I hate the reporting even aside from the coverage of the killers. The sappy music and titles, the soft-focus pictures of candles and kids holding teddy bears, the standard tropes (“innocence lost,” “precious angels,” “finding strength in their faith,”…). The constant reminders of how sad it is, like people would otherwise miss that. And it’s the same for every such event. And then they move on.

    I know they’re doing their jobs, but the prepackaged sentimentality is disrespectful.

  3. stephenyutzy says

    I agree, the media does have a right and probably a need to report on these things, but to keep track of body counts and rank mass murders on a scale against other tragedies is simply absurd.

    I’ve found myself lately hoping that something would displace the recent shooting from the news. And a large reason why is that the insane amount of news coverage gives the incorrect assumption that these tragic events are becoming more and more common.

    In a story by the AP and reported in The Blaze:

    Grant Duwe, a criminologist with the Minnesota Department of Corrections who has written a history of mass murders in America, said that while mass shootings rose between the 1960s and the 1990s, they actually dropped in the 2000s. And mass killings actually reached their peak in 1929, according to his data. He estimates that there were 32 in the 1980s, 42 in the 1990s and 26 in the first decade of the century.

    Some other mass murder statistics, this time reported by Slate:

    According to data compiled by Grant Duwe of the Minnesota Department of Corrections, guns killed an average of 4.92 victims per mass murder in the United States during the 20th century, just edging out knives, blunt objects, and bare hands, which killed 4.52 people per incident. Fire killed 6.82 people per mass murder, while explosives far outpaced the other options at 20.82.

  4. Cuttlefish says

    The local school systems whereever I have lived (multiple states, at this point) have always had a policy of not publicizing suicides, not commenting in the media, and not having special memorial services at the schools. Suicides, the reasoning went, are too often copied; the last thing any school wants is an epidemic.

  5. Thorne says

    While the benefit to society may be questionable, the benefit to the news organizations is quite substantial. More incidents such as this means more coverage, more viewers, more sponsors. In short, more money for the news organizations. They’re unlikely to want to cut their own throats by agreeing to NOT provide such coverage. And it would only take one news station ignoring such an agreement to start a flood of organizations away from it.

  6. brucegee1962 says

    I always think of the Temple of Artemis in Ephesus at times like these.. Contemporaries said it was the most beautiful building of the ancient world, but it was burned down in 356 BC by a young man named Herostratus, for the avowed reason that he wanted his name to live for ever. He was tortured to death and historians were forbidden to mention his name, but one did, and he was immortalized by the term “herostratic fame.”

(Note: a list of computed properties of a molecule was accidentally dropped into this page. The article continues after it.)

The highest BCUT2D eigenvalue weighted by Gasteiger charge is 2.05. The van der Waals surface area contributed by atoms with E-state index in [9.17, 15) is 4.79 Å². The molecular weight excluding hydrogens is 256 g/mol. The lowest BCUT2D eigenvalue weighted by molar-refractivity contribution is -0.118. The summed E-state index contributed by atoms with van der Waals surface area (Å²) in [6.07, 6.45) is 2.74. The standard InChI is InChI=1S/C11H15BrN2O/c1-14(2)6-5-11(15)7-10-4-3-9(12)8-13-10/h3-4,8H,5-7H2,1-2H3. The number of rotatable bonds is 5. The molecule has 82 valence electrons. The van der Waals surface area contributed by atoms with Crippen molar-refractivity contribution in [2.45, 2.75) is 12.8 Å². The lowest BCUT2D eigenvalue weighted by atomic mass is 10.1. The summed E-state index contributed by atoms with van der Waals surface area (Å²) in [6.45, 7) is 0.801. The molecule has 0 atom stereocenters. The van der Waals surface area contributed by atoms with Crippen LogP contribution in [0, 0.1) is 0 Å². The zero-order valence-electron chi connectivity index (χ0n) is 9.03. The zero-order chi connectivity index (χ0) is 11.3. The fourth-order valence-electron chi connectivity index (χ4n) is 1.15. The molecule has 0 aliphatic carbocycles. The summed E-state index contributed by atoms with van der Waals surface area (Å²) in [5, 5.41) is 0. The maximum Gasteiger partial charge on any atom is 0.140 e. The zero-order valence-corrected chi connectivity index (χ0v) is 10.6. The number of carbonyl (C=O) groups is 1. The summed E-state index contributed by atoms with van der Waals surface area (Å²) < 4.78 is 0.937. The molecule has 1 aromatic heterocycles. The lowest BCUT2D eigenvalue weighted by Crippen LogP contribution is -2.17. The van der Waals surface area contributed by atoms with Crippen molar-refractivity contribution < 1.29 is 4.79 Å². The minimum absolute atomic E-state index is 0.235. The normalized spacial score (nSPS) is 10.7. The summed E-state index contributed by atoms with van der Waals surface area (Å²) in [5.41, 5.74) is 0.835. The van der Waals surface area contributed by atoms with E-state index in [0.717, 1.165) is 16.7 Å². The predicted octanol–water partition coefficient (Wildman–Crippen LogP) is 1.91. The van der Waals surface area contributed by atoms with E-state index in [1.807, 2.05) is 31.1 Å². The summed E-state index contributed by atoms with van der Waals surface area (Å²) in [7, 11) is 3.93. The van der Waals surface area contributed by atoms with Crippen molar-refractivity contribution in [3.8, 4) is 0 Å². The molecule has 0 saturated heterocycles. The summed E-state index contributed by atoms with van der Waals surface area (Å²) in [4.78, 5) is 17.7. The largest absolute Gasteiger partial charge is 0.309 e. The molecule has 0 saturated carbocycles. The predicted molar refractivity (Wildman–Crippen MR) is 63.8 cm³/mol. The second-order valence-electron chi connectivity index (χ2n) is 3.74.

If it was impossible to stop glory seekers from doing outrageous things back when the only source of immortality was a handful of scribes, I doubt we could ever come to an agreement on something similar today. I’m afraid Ebert is right, but that this is simply an inevitable consequence of living in a media world.

  7. unbound says

    Thorne has the truth of it. Since news programming relies on ad revenue in lieu of being an actual public service, they have absolutely no incentive to behave better.

    I am loath to consider creating laws to inhibit such behavior (too many ways that it can be used to suppress information as Henry Gale points out in China), so it seems we need to find a way of getting new programming to not be based on profits.

  8. Chrisetti says

    Charlie Brooker’s Newswipe should be mandatory viewing in schools. He thoroughly disects the way the news is assembled and lays it bare, usually for us to laugh at the utter ridiculousness of it all.

    Have morning assemblies start with “The Week In Bullshit” rather than goddy platitudes.

  9. gridironmonger says

    If the federal government (i.e. the FCC) had any fortitude, it would find a way to remind these for-profit infotainment media conglomerations that using the publicly owned EM spectrum is a privilege which the public has granted them, whose cost is not only the licensing fees but also serving the public’s interest. But it’s never going to happen.

  10. gridironmonger says

    Also, when I was an adolescent, I thought Roger Ebert was a fat loudmouth because he often didn’t like the bad action movies that my immature tastes found entertaining. As I’ve gotten older and seen more (and better) cinema, and read some of Roger Ebert’s writings beyond his movie reviews, I’ve realized something. He isn’t (and wasn’t) fat. He’s just full of win.

  11. says

    If the federal government (i.e. the FCC) had any fortitude, it would find a way to remind these for-profit infotainment media conglomeration

    You have the relationship backwards. Who do you think works for whom?

  12. jaybee says

    I think we should make it a policy that the news organizations, if they publish anything about a mass murderer, should be required to publish something humiliating about the killer, even if they have to make it up.

    “Today we learned that Gary Wayne Monroe, who killed 28 people at the circus yesterday, was probably motivated by angst over his small manhood. Investigators were attempting to understand why Monroe kept an extensive booger collection in the desk drawer of his office. Coworkers mentioned Monroe’s terrible hygiene, but none were aware of the booger collection. Forensic investigation found a trove of digital photographs of what investigators described as a zit fetish.”

  13. sailor1031 says

    “…But it may be possible to get them to agree on some voluntary restraints…”. As if. Not as long as they claim to be giving the great american public what it wants – NEWS – in a competitive marketplace.

  14. Mano Singham says

    What is depressing about this model of behavior is that the perpetrators have to keep upping the level of atrocity to get the same amount of reaction and notoriety. I shudder to think what is going through some person’s mind right now.